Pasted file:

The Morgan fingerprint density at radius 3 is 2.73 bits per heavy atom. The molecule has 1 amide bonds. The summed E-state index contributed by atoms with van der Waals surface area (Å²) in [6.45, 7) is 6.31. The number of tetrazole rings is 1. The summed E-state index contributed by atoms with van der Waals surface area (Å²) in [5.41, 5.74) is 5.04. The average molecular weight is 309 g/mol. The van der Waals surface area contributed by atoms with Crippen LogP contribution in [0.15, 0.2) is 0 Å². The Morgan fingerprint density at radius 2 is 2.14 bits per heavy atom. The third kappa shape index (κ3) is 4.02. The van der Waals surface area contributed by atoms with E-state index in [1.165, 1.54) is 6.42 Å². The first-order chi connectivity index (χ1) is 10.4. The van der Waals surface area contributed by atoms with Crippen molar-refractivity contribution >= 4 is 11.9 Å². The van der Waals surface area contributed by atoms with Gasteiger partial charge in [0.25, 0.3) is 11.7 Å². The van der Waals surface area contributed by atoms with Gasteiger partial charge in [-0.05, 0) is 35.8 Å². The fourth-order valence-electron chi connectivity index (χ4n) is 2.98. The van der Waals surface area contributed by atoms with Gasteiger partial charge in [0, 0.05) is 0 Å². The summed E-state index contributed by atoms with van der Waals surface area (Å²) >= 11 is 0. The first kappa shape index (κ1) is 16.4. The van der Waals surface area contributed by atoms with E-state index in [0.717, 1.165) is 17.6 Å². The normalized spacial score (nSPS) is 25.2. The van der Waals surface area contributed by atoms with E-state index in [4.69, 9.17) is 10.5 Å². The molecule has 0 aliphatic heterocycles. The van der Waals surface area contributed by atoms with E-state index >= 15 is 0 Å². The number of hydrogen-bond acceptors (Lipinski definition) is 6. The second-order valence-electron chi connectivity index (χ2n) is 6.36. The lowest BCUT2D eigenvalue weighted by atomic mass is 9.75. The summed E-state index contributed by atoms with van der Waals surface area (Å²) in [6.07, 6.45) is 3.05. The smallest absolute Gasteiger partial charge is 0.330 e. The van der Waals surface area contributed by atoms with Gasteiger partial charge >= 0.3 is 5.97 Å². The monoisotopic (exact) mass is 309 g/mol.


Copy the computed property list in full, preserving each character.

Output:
The Morgan fingerprint density at radius 3 is 2.73 bits per heavy atom. The molecule has 1 amide bonds. The summed E-state index contributed by atoms with van der Waals surface area (Å²) in [6.45, 7) is 6.31. The number of tetrazole rings is 1. The summed E-state index contributed by atoms with van der Waals surface area (Å²) in [5.41, 5.74) is 5.04. The average molecular weight is 309 g/mol. The van der Waals surface area contributed by atoms with Crippen LogP contribution in [0.15, 0.2) is 0 Å². The Morgan fingerprint density at radius 2 is 2.14 bits per heavy atom. The third kappa shape index (κ3) is 4.02. The van der Waals surface area contributed by atoms with E-state index in [1.165, 1.54) is 6.42 Å². The first-order chi connectivity index (χ1) is 10.4. The van der Waals surface area contributed by atoms with Crippen molar-refractivity contribution >= 4 is 11.9 Å². The van der Waals surface area contributed by atoms with Gasteiger partial charge in [0.25, 0.3) is 11.7 Å². The van der Waals surface area contributed by atoms with Gasteiger partial charge in [-0.05, 0) is 35.8 Å². The fourth-order valence-electron chi connectivity index (χ4n) is 2.98. The van der Waals surface area contributed by atoms with Gasteiger partial charge in [0, 0.05) is 0 Å². The summed E-state index contributed by atoms with van der Waals surface area (Å²) >= 11 is 0. The first kappa shape index (κ1) is 16.4. The van der Waals surface area contributed by atoms with E-state index in [0.717, 1.165) is 17.6 Å². The normalized spacial score (nSPS) is 25.2. The van der Waals surface area contributed by atoms with E-state index in [4.69, 9.17) is 10.5 Å². The molecule has 0 aliphatic heterocycles. The van der Waals surface area contributed by atoms with E-state index >= 15 is 0 Å². The number of hydrogen-bond acceptors (Lipinski definition) is 6. The second-order valence-electron chi connectivity index (χ2n) is 6.36. The lowest BCUT2D eigenvalue weighted by atomic mass is 9.75. The summed E-state index contributed by atoms with van der Waals surface area (Å²) in [6.07, 6.45) is 3.05. The smallest absolute Gasteiger partial charge is 0.330 e. The van der Waals surface area contributed by atoms with Gasteiger partial charge >= 0.3 is 5.97 Å². The monoisotopic (exact) mass is 309 g/mol.